Basketball floors always have a nice, shiny finish and basketball shoes get great traction on it. It gives off a high-pitched squeak as the shoes slide ever-so-slightly against the lacquer.
But the floor isn’t as forgiving or quaint when it comes to bare skin, and the resulting irritation it causes turns a bright red and lasts for while.
For a certain type of player, those red patches – floor burns in the vernacular – are a badge of honor.
East Valley senior Alex Rankin is one of those players.
Rankin earned a spot in coach Rob Collins’s starting lineup as a freshman by playing tough, enthusiastic, hard-nosed defense and, four years later, that’s still her primary motivator.
“I just love to play defense,” she gushed. “I love getting my hands on every ball I can, disrupting passing lanes and making it tough for opposing players.”
In the beginning, Rankin was content to play defense. As a freshman starter among upper-class teammates, she admits, it didn’t feel right to take charge on offense and, instead, deferred to her teammates.
When you consider Rankin’s standout play on the EV girls soccer team, where she was the Great Northern League’s offensive player of the year last fall, it’s easy to understand the love of playing hard-nosed defense.
In fact, Rankin isn’t alone as a two-sport standout. Teammates Chelsea Love and Taylor Morscheck also were first-team All-GNL soccer players and Skylar Bastin was a second-team pick. Maddie Bastin, Skylar’s twin sister, suffered an ankle injury and missed much of the fall season.
“We’ve had a lot of success with soccer players playing basketball,” Collins said. “I think the games are similar. They’re about finding the open player and defending passing lanes. I don’t know that much about soccer, but I’ve watched them play games.”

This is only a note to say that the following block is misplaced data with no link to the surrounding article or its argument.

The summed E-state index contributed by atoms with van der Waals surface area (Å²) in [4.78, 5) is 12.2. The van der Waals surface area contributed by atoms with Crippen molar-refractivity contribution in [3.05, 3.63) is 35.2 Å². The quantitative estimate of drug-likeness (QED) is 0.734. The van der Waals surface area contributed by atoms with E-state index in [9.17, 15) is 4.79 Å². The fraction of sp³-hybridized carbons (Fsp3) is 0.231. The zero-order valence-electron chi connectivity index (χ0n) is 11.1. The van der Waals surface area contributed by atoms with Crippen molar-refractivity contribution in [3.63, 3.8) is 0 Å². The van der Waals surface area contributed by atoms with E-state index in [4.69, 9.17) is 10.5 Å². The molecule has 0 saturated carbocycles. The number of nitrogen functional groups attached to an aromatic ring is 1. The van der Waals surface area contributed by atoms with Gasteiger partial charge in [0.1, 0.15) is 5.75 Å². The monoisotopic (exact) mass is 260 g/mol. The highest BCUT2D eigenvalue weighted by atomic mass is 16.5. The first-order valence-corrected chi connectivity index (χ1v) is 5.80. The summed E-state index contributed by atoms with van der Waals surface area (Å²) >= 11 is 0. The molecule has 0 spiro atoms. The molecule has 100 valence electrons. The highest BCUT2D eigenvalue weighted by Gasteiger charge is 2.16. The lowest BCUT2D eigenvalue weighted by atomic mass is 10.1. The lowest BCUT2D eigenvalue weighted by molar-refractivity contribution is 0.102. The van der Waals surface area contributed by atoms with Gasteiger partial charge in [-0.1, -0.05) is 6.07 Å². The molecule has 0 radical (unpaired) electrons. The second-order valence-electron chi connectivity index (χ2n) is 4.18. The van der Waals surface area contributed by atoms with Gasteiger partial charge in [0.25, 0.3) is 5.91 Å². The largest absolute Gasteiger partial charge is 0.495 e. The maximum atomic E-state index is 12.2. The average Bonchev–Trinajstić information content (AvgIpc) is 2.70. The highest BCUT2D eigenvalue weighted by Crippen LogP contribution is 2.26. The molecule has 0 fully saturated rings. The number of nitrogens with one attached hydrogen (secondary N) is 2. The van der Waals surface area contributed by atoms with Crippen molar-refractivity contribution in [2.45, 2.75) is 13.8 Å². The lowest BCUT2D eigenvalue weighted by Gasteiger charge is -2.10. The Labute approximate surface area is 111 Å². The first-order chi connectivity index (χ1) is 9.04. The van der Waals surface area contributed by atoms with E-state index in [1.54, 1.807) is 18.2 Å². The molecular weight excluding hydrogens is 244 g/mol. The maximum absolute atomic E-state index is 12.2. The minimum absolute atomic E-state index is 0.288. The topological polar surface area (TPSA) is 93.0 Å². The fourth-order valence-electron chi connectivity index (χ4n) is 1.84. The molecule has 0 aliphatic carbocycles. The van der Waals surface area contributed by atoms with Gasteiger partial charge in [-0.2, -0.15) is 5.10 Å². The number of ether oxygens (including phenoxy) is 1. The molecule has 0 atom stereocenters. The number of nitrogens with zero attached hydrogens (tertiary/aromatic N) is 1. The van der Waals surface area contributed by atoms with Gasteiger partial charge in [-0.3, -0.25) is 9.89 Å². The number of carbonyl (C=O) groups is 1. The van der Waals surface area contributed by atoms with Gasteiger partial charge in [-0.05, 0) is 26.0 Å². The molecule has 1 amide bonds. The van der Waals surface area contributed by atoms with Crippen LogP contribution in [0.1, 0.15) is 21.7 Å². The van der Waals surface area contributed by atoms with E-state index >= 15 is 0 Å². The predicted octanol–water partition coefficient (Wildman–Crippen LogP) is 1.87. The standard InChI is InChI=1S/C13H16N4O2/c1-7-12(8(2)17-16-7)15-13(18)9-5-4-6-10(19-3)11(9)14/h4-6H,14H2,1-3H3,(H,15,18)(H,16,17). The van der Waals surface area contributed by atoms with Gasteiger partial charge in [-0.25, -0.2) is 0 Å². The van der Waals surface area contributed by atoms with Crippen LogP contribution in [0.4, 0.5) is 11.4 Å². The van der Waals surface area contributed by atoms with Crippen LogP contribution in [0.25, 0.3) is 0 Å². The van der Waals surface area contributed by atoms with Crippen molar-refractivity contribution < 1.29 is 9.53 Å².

Rankin’s defense-first mindset was welcomed on the basketball court immediately. But Collins said he always hoped for more.
“I’ve always been really pleased with her defense,” Collins said. “She makes a couple two or three steals a game and she gets a hand on tons of passes. She dives after loose balls and really gets after it.
“I’ve been after her to take a little more charge on offense. It wasn’t until the last couple of games of last season that she started doing it and she’s carrying on with it so far this season.”
The lone senior on the Knights’ roster, Rankin averages more than 12 points per game through East Valley’s first nine games, but it’s more a byproduct of her leadership ability than her desire to score points.
“I just realized at the end of last year that I was going to have to take on a bigger role in our offense if we were going to be successful,” she said. “Before, I didn’t think it was my place to do that because we had better offensive players.
“We have a lot of sophomores on this year’s team and I need to take on some of the scoring load.”
Rankin scored 15 points and hit a free throw to force overtime in last week’s 52-47 home loss to Clarkston.
“I’m not sure what happened to us in that game,” Collins said. “All of a sudden we couldn’t score. We shot 20 percent from the floor and only 50 percent from the free-throw line and we’re a better shooting team than that.”
Rankin has scored more than 20 points twice this season, including a season-high 26-point effort in a win against Rogers.
East Valley’s 7-2 start earned the Knights a good deal of early season attention. But both Rankin and Collins feel the start is just the beginning.
For starters, the Knights finally have their full roster on the practice court at the same time this week.
Maddie Bastin finally is cleared to play and has her required 10 practices under her belt. She should begin playing this weekend.
Skylar Bastin sprained an ankle in the season-opening win over North Central and she, too, is finally back on the court.
“I’m so excited to finally have 11 players on the practice floor,” Rankin said. “We can finally have a five-on-five scrimmage. It will help us so much to be able to go full-speed in practice and have teammates to push us every day in practice.”